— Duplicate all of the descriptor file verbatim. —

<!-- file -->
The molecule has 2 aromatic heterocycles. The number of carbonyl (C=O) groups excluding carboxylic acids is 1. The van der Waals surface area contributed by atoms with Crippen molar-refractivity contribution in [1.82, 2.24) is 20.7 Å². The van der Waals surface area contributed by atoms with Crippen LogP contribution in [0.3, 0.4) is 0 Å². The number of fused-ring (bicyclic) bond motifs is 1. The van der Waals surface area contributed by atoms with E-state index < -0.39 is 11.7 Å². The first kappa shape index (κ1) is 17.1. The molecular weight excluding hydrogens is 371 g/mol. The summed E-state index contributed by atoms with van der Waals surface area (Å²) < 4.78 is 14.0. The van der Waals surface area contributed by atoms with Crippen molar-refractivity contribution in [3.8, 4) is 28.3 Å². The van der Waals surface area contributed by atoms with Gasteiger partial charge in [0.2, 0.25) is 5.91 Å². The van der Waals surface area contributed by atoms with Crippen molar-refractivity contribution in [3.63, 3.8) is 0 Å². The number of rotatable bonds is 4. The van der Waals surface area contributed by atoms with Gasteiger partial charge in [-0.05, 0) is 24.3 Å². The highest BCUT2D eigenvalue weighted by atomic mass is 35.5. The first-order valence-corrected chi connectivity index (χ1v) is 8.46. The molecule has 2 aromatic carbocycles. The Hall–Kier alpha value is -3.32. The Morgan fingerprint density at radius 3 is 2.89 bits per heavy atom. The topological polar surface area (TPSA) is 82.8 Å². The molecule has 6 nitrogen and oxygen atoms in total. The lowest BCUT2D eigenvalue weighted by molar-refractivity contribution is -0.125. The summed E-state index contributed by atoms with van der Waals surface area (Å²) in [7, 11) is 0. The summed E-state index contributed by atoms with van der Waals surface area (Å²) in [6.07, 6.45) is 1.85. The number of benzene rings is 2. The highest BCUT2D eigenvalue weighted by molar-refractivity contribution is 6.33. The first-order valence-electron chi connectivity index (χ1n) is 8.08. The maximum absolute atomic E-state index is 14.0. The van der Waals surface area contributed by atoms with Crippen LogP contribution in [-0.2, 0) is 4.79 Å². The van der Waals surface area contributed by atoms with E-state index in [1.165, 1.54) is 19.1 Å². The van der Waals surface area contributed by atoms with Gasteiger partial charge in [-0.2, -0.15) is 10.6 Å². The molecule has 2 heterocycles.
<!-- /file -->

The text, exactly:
The molecule has 2 aromatic heterocycles. The number of carbonyl (C=O) groups excluding carboxylic acids is 1. The van der Waals surface area contributed by atoms with Crippen molar-refractivity contribution in [1.82, 2.24) is 20.7 Å². The van der Waals surface area contributed by atoms with Crippen LogP contribution in [0.3, 0.4) is 0 Å². The number of fused-ring (bicyclic) bond motifs is 1. The van der Waals surface area contributed by atoms with E-state index < -0.39 is 11.7 Å². The first kappa shape index (κ1) is 17.1. The molecular weight excluding hydrogens is 371 g/mol. The summed E-state index contributed by atoms with van der Waals surface area (Å²) < 4.78 is 14.0. The van der Waals surface area contributed by atoms with Crippen molar-refractivity contribution in [3.8, 4) is 28.3 Å². The van der Waals surface area contributed by atoms with Gasteiger partial charge in [0.2, 0.25) is 5.91 Å². The van der Waals surface area contributed by atoms with Crippen molar-refractivity contribution in [3.63, 3.8) is 0 Å². The number of rotatable bonds is 4. The van der Waals surface area contributed by atoms with Gasteiger partial charge in [-0.05, 0) is 24.3 Å². The highest BCUT2D eigenvalue weighted by atomic mass is 35.5. The first-order valence-corrected chi connectivity index (χ1v) is 8.46. The molecule has 2 aromatic carbocycles. The Hall–Kier alpha value is -3.32. The Morgan fingerprint density at radius 3 is 2.89 bits per heavy atom. The topological polar surface area (TPSA) is 82.8 Å². The molecule has 6 nitrogen and oxygen atoms in total. The lowest BCUT2D eigenvalue weighted by molar-refractivity contribution is -0.125. The summed E-state index contributed by atoms with van der Waals surface area (Å²) in [7, 11) is 0. The summed E-state index contributed by atoms with van der Waals surface area (Å²) in [6.07, 6.45) is 1.85. The number of benzene rings is 2. The highest BCUT2D eigenvalue weighted by molar-refractivity contribution is 6.33. The first-order valence-electron chi connectivity index (χ1n) is 8.08. The maximum absolute atomic E-state index is 14.0. The van der Waals surface area contributed by atoms with Crippen LogP contribution in [-0.2, 0) is 4.79 Å². The van der Waals surface area contributed by atoms with E-state index in [1.165, 1.54) is 19.1 Å². The van der Waals surface area contributed by atoms with Gasteiger partial charge in [-0.2, -0.15) is 10.6 Å². The molecule has 2 heterocycles.